Refurbished power supply was a bust; wrong item (it was hot swapable, I didn’t have redundent, hot swapable — but I do now).
So I’ve moved on to server rebuild. And with Centos pretty much gone, seemingly a causality of IBM’s purchase of Red Hat, I’m moving on to Rocky Linux. Going from 7.X to 9.X was bound to have some growing pains (having them in a more controlled build and cutover rather than replacing a dead server would have been nicer).
Lessons from my experience:
First, Rocky uses AuthorizedKeys vs. Centos 7 using AuthorizedKeys2; not a big problem but my first, bad, assumption was the upgrade meant I needed newer keys. And then (did I mention I was trying to go fast), I just used default file permissions on the new file. Final stumbling block: the new key pushed me over the limis so I started to get “too many failed attempts” errors. Lesson: copy AuthorizedKeys2 to AuthorizedKeys and check the file permissions.
It’s been a long time since I set it up. First, bad assumption: samba users are pulled from OS users. Eventually the errors made sense and I remembered I had to create the samba users/passwords. Second issue: selinux boolean to allow samba to get to home directories — that generates a really weird error on Linux workstation mapping in those drives (not sure what Windows would have looked like). Lessons: create the samba users/passwords and ensure selinux is permitting home directories (or relabel the file system).
Really went pretty well: don’t forget to install CRS with mod_security. And the new rulesets added a few more false positives for subversion access.
Speaking of subversion; it just works. I was pleasantly surprised to see no issues with access the repositories via httpd (after the mod_sec updates). (Do be sure selinux context is correct.)
postfix and spamassassin
It took a lot longer than it should have to understand that the error message about pipe failed due to unknown user really meant just that. The Spamassassin package for CentOS 7 used the “spamfilter” user (I think); it seems like the Rocky 9 package piggybacks off of the “mail” user.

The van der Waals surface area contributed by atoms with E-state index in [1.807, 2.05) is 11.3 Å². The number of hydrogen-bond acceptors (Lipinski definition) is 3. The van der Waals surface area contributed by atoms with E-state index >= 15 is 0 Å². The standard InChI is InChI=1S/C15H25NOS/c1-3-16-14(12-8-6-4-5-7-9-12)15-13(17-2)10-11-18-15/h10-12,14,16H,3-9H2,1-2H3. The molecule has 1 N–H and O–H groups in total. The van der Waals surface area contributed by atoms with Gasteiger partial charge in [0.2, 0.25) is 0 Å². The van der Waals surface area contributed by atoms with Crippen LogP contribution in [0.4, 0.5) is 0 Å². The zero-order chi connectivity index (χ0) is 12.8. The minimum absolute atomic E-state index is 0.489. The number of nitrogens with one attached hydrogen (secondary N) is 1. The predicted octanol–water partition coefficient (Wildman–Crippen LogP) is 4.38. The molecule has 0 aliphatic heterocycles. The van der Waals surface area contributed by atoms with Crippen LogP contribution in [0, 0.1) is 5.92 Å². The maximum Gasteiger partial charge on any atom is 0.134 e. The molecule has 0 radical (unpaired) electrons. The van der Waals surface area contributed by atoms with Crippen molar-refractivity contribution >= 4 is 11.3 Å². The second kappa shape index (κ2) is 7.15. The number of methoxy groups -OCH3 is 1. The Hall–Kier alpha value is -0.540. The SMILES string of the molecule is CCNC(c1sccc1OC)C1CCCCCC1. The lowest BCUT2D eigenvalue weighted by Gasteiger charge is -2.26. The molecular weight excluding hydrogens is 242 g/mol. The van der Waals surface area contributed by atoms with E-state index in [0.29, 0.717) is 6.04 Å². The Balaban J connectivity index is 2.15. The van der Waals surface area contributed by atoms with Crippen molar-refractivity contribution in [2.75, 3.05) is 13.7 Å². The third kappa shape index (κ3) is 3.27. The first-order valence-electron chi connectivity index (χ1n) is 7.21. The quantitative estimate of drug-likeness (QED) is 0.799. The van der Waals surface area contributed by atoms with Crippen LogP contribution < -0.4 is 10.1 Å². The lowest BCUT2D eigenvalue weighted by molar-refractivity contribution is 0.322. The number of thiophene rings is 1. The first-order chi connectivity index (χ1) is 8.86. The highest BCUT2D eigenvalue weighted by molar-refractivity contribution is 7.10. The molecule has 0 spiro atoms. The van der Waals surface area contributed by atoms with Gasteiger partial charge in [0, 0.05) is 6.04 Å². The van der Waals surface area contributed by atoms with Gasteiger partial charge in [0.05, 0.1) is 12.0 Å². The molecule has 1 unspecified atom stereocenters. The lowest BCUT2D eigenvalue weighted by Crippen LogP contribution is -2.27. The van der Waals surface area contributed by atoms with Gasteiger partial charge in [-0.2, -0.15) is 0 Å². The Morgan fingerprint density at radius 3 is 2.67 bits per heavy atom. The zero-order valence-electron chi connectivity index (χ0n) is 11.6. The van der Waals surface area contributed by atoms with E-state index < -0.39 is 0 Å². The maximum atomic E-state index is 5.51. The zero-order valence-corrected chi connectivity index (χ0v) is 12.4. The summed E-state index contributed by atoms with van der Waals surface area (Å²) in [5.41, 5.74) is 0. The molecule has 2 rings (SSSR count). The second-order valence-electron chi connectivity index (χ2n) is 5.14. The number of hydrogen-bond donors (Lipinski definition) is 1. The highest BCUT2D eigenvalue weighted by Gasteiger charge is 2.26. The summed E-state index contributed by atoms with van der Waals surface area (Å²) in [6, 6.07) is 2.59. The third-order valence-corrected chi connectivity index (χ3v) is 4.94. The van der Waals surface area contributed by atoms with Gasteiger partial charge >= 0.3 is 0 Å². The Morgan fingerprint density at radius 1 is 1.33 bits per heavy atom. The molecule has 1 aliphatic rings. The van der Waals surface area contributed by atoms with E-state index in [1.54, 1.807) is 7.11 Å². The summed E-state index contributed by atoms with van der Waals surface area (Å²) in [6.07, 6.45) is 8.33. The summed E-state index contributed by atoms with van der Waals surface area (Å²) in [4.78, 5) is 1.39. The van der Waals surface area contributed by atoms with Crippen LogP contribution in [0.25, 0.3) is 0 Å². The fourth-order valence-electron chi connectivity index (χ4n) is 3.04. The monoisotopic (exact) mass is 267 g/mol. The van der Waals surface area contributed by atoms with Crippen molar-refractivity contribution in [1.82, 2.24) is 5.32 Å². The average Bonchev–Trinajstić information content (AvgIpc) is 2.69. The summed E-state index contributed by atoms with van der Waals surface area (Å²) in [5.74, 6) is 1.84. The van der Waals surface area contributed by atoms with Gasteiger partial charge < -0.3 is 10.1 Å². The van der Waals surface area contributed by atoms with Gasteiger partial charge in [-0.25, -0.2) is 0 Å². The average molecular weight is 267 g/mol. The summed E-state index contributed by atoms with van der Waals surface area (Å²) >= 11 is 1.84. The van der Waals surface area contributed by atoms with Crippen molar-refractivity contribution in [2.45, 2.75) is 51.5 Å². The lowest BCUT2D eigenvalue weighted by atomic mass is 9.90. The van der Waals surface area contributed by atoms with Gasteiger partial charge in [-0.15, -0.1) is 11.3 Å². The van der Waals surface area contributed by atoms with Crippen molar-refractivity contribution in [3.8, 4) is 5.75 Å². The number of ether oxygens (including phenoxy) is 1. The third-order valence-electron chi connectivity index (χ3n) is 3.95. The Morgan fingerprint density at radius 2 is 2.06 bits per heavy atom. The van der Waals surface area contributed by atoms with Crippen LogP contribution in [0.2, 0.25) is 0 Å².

I had to refresh my memory on SSL keys for dovecot; but mistakenly figured I could just remove the Thunderbird saved key and add back the new key (see below). For me, dovecot uses standard key files in standard tls directory. I was surprised that dovecot seems to log Thunderbird’s ssl error which Thunderbird seemed to just mask.
When I hit the certificate issue, I thought (next bad assumption) I could just remove the key I loaded from the old server and add a new exception for the new server’s key. I spent a long time trying but could never coach Thunderbird to ask for that offending key and give me a chance to accept it.
So I remembered having to create a new profile not that long ago when the hard drive failed on the old server. (The power supply was the camel back breaking straw.) So I created a new profile and that let me import the certificate. But…
The Thunderbird new profile/account set up presumed username would include domain (email@example.com, for example). Of course, dovecot on Linux, using Linux accounts just needed the name. The unknown user / invalid password threw me for my final loop of the rebuild session. Lessons: Delete imported SSL cert only as a last resort and look closely at the assumptions made in setting up a new profile/account.
Final note this this entry: when I started my backup scripts, I was getting astronomically large backup files. tar, in Rocky 9 does not like “—exlude” clause after the source of the files to tar up. CentOS 7 was OK with that. Lesson: tar
The server has been working well for a few days now and I’m feeling pretty good. I have a bunch more disk space to work with (but I’ll likely need new, bigger USB drives for offsite storage). And I’ve seen a whole new slew of error messages and eventually worked out what they mean and what I need to do.
Of course, the public server (serving this blog and website) is the same era as the internal server and lived through the same very dusty remodel. So that’s next on my plate…
Oh, and Ting is setting up fiber to the house too…